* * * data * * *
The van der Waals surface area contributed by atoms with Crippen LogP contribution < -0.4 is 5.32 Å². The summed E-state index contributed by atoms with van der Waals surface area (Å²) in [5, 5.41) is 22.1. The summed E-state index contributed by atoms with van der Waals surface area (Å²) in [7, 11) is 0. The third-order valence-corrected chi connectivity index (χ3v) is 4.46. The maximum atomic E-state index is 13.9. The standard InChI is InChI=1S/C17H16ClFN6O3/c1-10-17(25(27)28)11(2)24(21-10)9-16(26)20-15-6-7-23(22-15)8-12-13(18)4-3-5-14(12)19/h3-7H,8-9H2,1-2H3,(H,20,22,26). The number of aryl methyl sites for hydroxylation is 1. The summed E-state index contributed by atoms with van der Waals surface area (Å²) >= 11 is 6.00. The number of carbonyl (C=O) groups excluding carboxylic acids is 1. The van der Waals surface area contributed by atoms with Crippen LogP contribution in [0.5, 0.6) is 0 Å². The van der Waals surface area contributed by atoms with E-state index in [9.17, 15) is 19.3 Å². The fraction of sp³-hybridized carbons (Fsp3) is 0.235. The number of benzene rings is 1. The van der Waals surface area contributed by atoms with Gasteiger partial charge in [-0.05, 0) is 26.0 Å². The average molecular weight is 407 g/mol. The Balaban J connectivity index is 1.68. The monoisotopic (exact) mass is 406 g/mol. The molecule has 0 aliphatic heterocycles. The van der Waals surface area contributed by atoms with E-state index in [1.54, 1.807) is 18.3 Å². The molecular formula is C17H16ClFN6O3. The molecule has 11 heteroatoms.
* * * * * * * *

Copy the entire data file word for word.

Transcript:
The van der Waals surface area contributed by atoms with Crippen LogP contribution < -0.4 is 5.32 Å². The summed E-state index contributed by atoms with van der Waals surface area (Å²) in [5, 5.41) is 22.1. The summed E-state index contributed by atoms with van der Waals surface area (Å²) in [7, 11) is 0. The third-order valence-corrected chi connectivity index (χ3v) is 4.46. The maximum atomic E-state index is 13.9. The standard InChI is InChI=1S/C17H16ClFN6O3/c1-10-17(25(27)28)11(2)24(21-10)9-16(26)20-15-6-7-23(22-15)8-12-13(18)4-3-5-14(12)19/h3-7H,8-9H2,1-2H3,(H,20,22,26). The number of aryl methyl sites for hydroxylation is 1. The summed E-state index contributed by atoms with van der Waals surface area (Å²) >= 11 is 6.00. The number of carbonyl (C=O) groups excluding carboxylic acids is 1. The van der Waals surface area contributed by atoms with Crippen LogP contribution in [0.5, 0.6) is 0 Å². The van der Waals surface area contributed by atoms with E-state index in [9.17, 15) is 19.3 Å². The fraction of sp³-hybridized carbons (Fsp3) is 0.235. The number of benzene rings is 1. The van der Waals surface area contributed by atoms with Gasteiger partial charge in [-0.05, 0) is 26.0 Å². The average molecular weight is 407 g/mol. The Balaban J connectivity index is 1.68. The monoisotopic (exact) mass is 406 g/mol. The molecule has 0 aliphatic heterocycles. The van der Waals surface area contributed by atoms with E-state index in [1.54, 1.807) is 18.3 Å². The molecular formula is C17H16ClFN6O3. The molecule has 11 heteroatoms.